Competitive surfing over the years has increased in popularity, with the professional surfer being awarded with large sums of prize money and large earnings from sponsors if successful. As a result, surfers are now looking for other means to help train for the requirements of competitive surfing, and maximise their performance whilst addressing the five key elements the panel of judges are looking for. One manoeuvre that has been seen to address the five key elements is the aerial. For the surfer to perform an aerial, it has been suggested that the surfer co-ordinates there body movements prior to take-off in a similar pattern to that seen in freestyle snowboarding and skiing, as well as in other sports performed on a compliant surface. Previous studies have shown that to obtain maximal height when jumping from a compliant surface the performer is required to extend the hips, knees and ankles in a sequential manner, close to the time of take-off to maximise vertical velocity. Prior to extension the performer, through a separate sequence of movements is able to store energy in the surface they are performing on, and utilise this stored energy at take-off to increase vertical velocity. In surfing, the bottom turn and angle of attack can be used in a similar manner, so as to maintain horizontal and vertical velocity of the surfer, which can then be utilised when extending for the hips and knees to maximise take-off vertical velocity when performing an aerial. Once successfully in the air, the surfer can perform a variety of twists and grabs to maximise potential score. This requires the surfer to generate a large amount of whole body angular momentum prior to leaving the wave to overcome the inertial properties of the body and board.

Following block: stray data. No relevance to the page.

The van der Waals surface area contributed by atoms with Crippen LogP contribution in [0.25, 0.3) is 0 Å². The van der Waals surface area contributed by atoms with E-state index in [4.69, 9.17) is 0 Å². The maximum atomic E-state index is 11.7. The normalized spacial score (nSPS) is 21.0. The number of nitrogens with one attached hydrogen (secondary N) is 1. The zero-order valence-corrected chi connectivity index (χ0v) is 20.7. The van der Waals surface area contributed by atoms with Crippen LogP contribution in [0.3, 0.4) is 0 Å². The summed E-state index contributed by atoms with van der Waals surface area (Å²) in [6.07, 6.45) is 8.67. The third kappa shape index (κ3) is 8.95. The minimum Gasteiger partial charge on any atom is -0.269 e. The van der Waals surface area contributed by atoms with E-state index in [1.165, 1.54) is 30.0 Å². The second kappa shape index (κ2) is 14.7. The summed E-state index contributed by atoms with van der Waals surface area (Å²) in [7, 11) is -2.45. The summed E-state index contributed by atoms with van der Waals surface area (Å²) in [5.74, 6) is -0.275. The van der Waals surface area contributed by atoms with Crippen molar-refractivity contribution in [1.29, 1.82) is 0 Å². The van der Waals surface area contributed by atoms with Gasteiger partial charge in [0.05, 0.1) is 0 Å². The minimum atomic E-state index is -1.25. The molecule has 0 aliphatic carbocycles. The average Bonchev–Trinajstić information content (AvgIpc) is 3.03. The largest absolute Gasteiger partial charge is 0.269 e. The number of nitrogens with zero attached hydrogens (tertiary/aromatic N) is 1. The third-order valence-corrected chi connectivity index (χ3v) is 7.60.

This research will consist of three studies. The first study will compare senior professional surfers to junior professional surfers and the scores that are awarded to waves that have included an aerial manoeuvre. The aim of the second study is to determine the relationship between the mechanical output of the lower limbs and trunk prior to take-off and the influence this has on vertical velocity when mimicking an aerial manoeuvre on a mini trampoline. Specifically what are the requirements needed to maximise both height and twist when successfully performing an aerial manoeuvre upon the mini trampoline. The aim of the third study is to determine the relationship between the mechanical output of the lower limbs and trunk prior to take-off and the influence this has on vertical velocity when performing an aerial manoeuvre whilst surfing. A secondary purpose of this study is to compare the performance whilst on the water, with the mini-trampoline based training method, which will allow replication and ability for coaches to correct technique in a more optimal and immediate environment.
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